XXXVII

ALCETA

Listen, Melisso: I want to tell you a dream I had last night, which comes to mind, seeing the moon again. I was standing at the window that looks out on the meadow staring up, when suddenly the moon unhooked herself. And it seemed to me that as she fell, the nearer she got the bigger she looked, until she hit the ground in the middle of the meadow, big as a bucket, and vomited a cloud of sparks that shrieked as loud as when you dunk a live coal in the water and drown it. So, as I said, the moon died in the middle of the meadow, little by little slowly darkening, and the grass was smoking all around. Then, looking up into the sky, I saw something still there, a glimmer or a shadow, or the niche that she'd been torn away from, which made me cold with fear. And I'm still anxious.

MELISSO

You were right to be afraid, when the moon fell so easily into your field.

ALCETA

Who knows? Don't we often see stars fall in summer?

MELISSO

                      There are so many stars that if one or another of them falls it's no great loss, since there are thousands left. But there's just this one moon up in the sky, which no one saw fall ever—except in dreams.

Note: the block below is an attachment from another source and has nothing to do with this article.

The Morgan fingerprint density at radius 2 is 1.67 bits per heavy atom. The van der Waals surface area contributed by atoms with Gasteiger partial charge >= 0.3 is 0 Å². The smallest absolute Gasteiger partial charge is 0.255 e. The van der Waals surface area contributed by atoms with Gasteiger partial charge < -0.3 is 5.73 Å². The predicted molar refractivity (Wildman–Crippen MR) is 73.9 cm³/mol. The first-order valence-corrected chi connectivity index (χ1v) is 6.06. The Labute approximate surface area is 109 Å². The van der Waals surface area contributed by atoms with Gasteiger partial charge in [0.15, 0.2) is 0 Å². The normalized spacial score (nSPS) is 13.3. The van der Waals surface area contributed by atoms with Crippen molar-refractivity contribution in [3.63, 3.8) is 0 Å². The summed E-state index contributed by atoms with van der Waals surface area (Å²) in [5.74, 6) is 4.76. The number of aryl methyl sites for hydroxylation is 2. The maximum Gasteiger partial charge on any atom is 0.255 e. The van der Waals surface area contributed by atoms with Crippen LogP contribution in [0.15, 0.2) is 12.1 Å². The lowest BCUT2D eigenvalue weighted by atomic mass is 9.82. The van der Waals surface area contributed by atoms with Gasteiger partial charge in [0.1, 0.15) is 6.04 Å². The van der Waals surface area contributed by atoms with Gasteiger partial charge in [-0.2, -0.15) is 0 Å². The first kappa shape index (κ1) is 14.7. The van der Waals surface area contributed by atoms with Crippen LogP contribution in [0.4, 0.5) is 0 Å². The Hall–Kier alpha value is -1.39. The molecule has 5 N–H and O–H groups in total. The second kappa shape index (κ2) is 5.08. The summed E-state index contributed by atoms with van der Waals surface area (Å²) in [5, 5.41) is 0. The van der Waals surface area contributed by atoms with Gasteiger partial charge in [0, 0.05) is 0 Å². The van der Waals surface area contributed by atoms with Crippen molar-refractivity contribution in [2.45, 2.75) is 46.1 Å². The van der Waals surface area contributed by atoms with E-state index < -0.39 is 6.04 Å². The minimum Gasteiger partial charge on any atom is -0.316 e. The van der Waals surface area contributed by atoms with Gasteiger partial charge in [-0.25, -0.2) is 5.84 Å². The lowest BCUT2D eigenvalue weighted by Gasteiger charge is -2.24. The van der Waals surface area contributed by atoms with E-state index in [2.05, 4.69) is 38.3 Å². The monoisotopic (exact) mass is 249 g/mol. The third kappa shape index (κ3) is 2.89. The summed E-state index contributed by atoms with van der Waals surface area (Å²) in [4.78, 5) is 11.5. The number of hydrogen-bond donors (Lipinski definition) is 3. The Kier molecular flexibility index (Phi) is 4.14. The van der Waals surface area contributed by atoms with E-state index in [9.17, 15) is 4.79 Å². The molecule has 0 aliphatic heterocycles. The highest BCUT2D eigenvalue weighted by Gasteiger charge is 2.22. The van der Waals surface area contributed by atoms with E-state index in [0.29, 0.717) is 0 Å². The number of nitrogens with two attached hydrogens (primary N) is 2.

Related Poems

The Lemon Trees

Hear me a moment. Laureate poets 
seem to wander among plants
no one knows: boxwood, acanthus,
where nothing is alive to touch.
I prefer small streets that falter
into grassy ditches where a boy,
searching in the sinking puddles,
might capture a struggling eel.
The little path that winds down
along the slope plunges through cane-tufts
and opens suddenly into the orchard
among the moss-green trunks
of the lemon trees.

Perhaps it is better
if the jubilee of small birds
dies down, swallowed in the sky,
yet more real to one who listens,
the murmur of tender leaves
in a breathless, unmoving air.
The senses are graced with an odor
filled with the earth.
It is like rain in a troubled breast,
sweet as an air that arrives
too suddenly and vanishes.
A miracle is hushed; all passions
are swept aside. Even the poor
know that richness,
the fragrance of the lemon trees.

You realize that in silences
things yield and almost betray
their ultimate secrets.
At times, one half expects
to discover an error in Nature,
the still point of reality,
the missing link that will not hold,
the thread we cannot untangle
in order to get at the truth.

You look around. Your mind seeks,
makes harmonies, falls apart
in the perfume, expands
when the day wearies away.
There are silences in which one watches
in every fading human shadow
something divine let go.

The illusion wanes, and in time we return
to our noisy cities where the blue
appears only in fragments
high up among the towering shapes.
Then rain leaching the earth.
Tedious, winter burdens the roofs,
and light is a miser, the soul bitter.
Yet, one day through an open gate,
among the green luxuriance of a yard,
the yellow lemons fire
and the heart melts,
and golden songs pour
into the breast
from the raised cornets of the sun.